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The $15 Hardware Store Find That Will Change the Way You Organize |

The $15 Hardware Store Find That Will Change the Way You Organize

Leave it to the woman who demystified French cuisine to bring to light an enduring, no-nonsense storage solution still widely used by home cooks today. Not one to fritter away time rummaging through cabinets, Julia Child and her now-iconic kitchen pegboards represented an unfussy, roll-with-the-punches approach to organizing. She even used them outside the kitchen: In a workspace, pegboards (yes, plural) were hung floor-to-ceiling to keep her tools within arm’s reach: “Since we needed more wall space,” she told Architectural Digest in 1976, a window was covered up with pegboard, on which her husband, Paul, “worked out a stunning arrangement of copper saucepans and skillets.”

While sacrificing sunshine in the name of storage might be a step too far for modern home organizers, pegboards remain a timeless space-saving superstar. They free up cabinets and counters by accommodating pots and pans but can also act as decorative storage solutions in other rooms of the house. (Bonus: You won’t draw the ire of your landlord or neighbors by hammering a constellation of holes into the wall.) Get a pegboard cut at your local hardware store to suit your exact dimensions; it shouldn’t run you more than $20. Most come in unfinished plywood or galvanized metal, an industrial-looking option for garages that we’d love to see in more interior rooms. Want one that’s bare-bones but also ready to go? We like these. Or, for something a bit more polished, try a bespoke design like this.


Here’s how to put it to good use.

Shelving and a decorative neon sign were easily mounted on a whole wall of pegboard, painted the same white tone as the room’s other walls to make it blend in.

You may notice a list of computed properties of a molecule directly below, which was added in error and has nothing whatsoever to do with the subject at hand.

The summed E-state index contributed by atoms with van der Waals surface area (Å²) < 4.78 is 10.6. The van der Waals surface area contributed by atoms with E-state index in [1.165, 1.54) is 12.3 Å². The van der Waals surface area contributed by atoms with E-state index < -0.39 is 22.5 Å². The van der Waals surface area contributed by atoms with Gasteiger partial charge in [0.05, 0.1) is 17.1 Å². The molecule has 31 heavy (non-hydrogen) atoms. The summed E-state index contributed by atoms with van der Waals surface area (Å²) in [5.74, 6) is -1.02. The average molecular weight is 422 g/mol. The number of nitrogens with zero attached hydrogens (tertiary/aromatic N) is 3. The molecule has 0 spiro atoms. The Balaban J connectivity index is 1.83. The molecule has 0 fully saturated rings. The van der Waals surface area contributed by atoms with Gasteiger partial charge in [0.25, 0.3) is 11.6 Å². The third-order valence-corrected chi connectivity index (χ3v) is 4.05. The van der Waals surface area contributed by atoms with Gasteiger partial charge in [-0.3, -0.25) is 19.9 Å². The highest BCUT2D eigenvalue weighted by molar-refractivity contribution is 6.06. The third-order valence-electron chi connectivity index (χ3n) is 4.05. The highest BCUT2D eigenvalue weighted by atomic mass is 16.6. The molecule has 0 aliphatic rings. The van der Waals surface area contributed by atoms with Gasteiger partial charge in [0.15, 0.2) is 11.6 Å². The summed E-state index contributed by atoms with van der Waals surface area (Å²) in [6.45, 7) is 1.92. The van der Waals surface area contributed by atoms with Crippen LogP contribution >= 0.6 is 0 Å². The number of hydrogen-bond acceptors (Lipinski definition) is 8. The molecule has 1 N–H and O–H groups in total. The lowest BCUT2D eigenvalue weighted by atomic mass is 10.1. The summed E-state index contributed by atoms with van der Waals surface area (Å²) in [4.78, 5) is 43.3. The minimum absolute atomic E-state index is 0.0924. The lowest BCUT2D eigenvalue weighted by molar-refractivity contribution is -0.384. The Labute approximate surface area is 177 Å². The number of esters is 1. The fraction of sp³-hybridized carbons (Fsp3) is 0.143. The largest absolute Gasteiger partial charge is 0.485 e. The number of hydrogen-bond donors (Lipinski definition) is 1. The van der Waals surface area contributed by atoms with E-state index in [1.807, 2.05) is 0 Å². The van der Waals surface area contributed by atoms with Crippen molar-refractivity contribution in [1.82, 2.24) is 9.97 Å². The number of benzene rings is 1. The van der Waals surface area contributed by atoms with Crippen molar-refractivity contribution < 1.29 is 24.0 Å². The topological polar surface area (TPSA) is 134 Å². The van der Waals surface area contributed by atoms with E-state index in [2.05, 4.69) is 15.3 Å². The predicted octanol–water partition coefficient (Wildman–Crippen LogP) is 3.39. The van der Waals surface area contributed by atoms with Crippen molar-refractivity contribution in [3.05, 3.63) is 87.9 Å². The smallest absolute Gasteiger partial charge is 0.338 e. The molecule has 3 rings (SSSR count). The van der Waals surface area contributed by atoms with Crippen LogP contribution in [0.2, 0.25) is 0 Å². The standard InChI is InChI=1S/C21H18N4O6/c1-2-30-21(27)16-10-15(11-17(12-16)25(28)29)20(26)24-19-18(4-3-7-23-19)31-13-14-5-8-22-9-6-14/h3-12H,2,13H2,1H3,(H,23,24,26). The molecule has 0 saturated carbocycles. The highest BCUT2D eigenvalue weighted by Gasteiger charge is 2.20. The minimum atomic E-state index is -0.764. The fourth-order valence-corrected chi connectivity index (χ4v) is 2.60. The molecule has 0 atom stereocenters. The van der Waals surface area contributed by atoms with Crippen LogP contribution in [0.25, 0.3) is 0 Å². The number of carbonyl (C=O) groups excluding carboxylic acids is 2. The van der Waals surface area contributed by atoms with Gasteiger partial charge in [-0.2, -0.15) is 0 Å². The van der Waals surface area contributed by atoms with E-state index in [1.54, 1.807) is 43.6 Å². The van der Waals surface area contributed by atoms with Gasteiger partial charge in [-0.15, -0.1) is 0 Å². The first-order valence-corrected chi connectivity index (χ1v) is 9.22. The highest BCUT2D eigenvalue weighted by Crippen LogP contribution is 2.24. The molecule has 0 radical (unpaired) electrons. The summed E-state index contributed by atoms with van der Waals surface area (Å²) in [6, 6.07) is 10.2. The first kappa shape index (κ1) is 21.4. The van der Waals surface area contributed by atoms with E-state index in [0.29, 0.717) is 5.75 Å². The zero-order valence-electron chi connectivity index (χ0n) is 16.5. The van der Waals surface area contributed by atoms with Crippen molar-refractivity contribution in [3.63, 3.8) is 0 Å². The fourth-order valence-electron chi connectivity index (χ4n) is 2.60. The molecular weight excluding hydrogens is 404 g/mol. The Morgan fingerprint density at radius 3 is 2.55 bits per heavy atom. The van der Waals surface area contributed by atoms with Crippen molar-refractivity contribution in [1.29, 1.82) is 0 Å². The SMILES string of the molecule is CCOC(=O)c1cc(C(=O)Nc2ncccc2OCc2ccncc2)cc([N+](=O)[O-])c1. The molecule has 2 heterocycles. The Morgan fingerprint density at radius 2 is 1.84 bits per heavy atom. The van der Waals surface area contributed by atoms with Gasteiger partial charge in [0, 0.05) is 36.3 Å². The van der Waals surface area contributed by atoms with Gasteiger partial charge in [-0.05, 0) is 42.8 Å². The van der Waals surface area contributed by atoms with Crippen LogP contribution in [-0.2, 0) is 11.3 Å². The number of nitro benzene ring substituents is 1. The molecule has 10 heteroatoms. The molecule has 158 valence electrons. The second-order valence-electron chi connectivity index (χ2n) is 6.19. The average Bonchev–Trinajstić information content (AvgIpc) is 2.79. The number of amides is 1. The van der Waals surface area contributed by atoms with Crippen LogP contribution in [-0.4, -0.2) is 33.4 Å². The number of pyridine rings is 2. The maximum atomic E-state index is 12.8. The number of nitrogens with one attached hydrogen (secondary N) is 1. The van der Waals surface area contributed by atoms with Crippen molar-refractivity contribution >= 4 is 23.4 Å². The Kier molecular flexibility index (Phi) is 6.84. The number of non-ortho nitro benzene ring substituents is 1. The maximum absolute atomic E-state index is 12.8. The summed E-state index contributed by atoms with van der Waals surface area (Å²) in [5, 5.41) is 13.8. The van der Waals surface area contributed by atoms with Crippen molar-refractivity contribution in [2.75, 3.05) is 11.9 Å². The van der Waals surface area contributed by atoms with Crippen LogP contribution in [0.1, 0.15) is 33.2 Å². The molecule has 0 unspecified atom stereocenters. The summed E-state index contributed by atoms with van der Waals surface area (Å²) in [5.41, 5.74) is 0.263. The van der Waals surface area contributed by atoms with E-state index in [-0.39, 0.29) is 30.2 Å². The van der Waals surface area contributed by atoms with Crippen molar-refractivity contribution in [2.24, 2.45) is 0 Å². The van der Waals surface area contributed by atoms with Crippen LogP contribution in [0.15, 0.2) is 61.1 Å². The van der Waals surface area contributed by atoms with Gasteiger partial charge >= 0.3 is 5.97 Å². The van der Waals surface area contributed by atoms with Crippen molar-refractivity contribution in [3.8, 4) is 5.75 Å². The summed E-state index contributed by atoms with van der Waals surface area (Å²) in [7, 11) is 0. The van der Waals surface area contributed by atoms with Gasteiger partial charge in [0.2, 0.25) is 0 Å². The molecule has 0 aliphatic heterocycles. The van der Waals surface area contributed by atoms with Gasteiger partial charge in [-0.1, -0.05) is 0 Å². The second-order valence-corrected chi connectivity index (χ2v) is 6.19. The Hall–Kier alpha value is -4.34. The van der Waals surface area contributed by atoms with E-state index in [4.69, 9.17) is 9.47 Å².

Consider a coat of paint. Semi- or high-gloss paint is ideal for coating a pegboard since it’s easier to wipe clean. Julia Child’s Cambridge kitchen evolved over the years from a muted blue to a forest green, but you might also experiment with a punchy, mood-boosting color that works with your room—this will make the board feel built-in, containing odds and ends thematically.

Start in the kitchen. There’s a reason pegboards usually wind up in the kitchen: The rhythm of the room lends itself to constant rearrangement. Use S-hooks to hang rows of measuring cups or add larger knobs for containing aprons and oven mitts. A smaller pegboard can even masquerade as a backsplash and house a paper towel holder or metal knife strip. Need some hardware to pull it all off? A formidable 43-piece accessory kit will only set you back $11.

In Dimes’ co-founder Sabrina de Sousa’s kitchen, pegboard holds up all manner of tools and cookware (and would make Julia Child proud).

Flip it horizontally. Get a few smaller pieces of pegboard cut the size of your drawers and tuck them inside so they lay flat. Strategically place pegs to demarcate where plates or bowls should go so everything fits neatly and won’t jostle around. You can use this same technique vertically to prop up plates for display.

Think outside the kitchen. In the bedroom, large-scale pegboards can pull double duty as headboards. Trust us! Use them to anchor lamps or try adding a contrasting wood frame (sanded and measured by your local hardware store employee) around the perimeter. Securely installed, a floor-to-ceiling pegboard in the living room is the perfect backdrop for adjustable shelving brackets instead of bulky cabinets.

Use open shelving. Set lightweight shelves on large wooden pegs to perch smaller items that are too pretty not to display, and then rotate them as you wish. Think of it as an improvisational collage: stuffed animals and blocks in a children’s room, small succulents and tchotchkes anywhere else.

No room? No problem. Even if you don’t have swaths of open wall space, surely you have doors. Affix a board to the back of a door to stash coats, totes, or towels for an easy work-around.

Category: Skillets  Tags: ,  Comments off
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